Verizon Wireless has defended its proposed US$3.9 billion acquisition of a swathe of spectrum from a group of US cable companies – claiming that its new 4G/LTE network would reach capacity as early as next year without the new bandwidth.

In an FCC filing, the US number one said that its current spectrum "will not provide sufficient capacity to meet the growing demand for mobile broadband by 2013 in some areas and by 2015 in many more.”

Verizon is buying spectrum from cable companies Comcast, Time Warner Cable, Bright House Networks and Cox Communications in a bid to relieve congestion in many of its networks – but rivals are attempting to block the deal.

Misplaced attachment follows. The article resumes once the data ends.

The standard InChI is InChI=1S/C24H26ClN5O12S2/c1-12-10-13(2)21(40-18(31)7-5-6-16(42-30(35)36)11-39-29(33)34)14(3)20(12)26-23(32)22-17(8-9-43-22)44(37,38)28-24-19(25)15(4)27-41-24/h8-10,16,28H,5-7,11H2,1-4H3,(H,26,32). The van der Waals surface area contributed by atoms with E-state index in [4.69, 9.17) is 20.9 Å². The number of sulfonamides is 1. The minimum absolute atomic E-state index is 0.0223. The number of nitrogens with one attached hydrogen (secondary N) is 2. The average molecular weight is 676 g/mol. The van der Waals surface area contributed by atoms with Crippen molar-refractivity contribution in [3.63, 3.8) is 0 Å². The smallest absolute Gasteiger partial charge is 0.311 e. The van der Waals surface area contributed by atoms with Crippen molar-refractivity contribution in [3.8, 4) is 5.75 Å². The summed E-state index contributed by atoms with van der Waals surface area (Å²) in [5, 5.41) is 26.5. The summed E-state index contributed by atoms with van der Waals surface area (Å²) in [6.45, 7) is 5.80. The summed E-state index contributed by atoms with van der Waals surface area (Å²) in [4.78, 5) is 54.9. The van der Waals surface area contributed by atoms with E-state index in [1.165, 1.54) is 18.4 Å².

"Our usage projections suggest that traffic on our LTE network will surpass data usage on our EV-DO network in early 2013," added the operator in the filing. "By year-end 2015 our LTE data traffic is projected to be 5 times the peak data traffic ever carried on our 3G EV-DO network. The impact of that growth rate compounds, resulting in a more than 20-fold increase in LTE data traffic from year-end 2011 to year-end 2015."

According to the Wall Street Journal, rival T-Mobile USA said in an FCC filing last month that the sale would damage competition and allow Verizon to “accumulate even more spectrum on top of an already dominant position.” Sprint and MetroPCS have also spoken out against the deal, which was forged prior to the collapse of the AT&T/T-Mobile USA merger.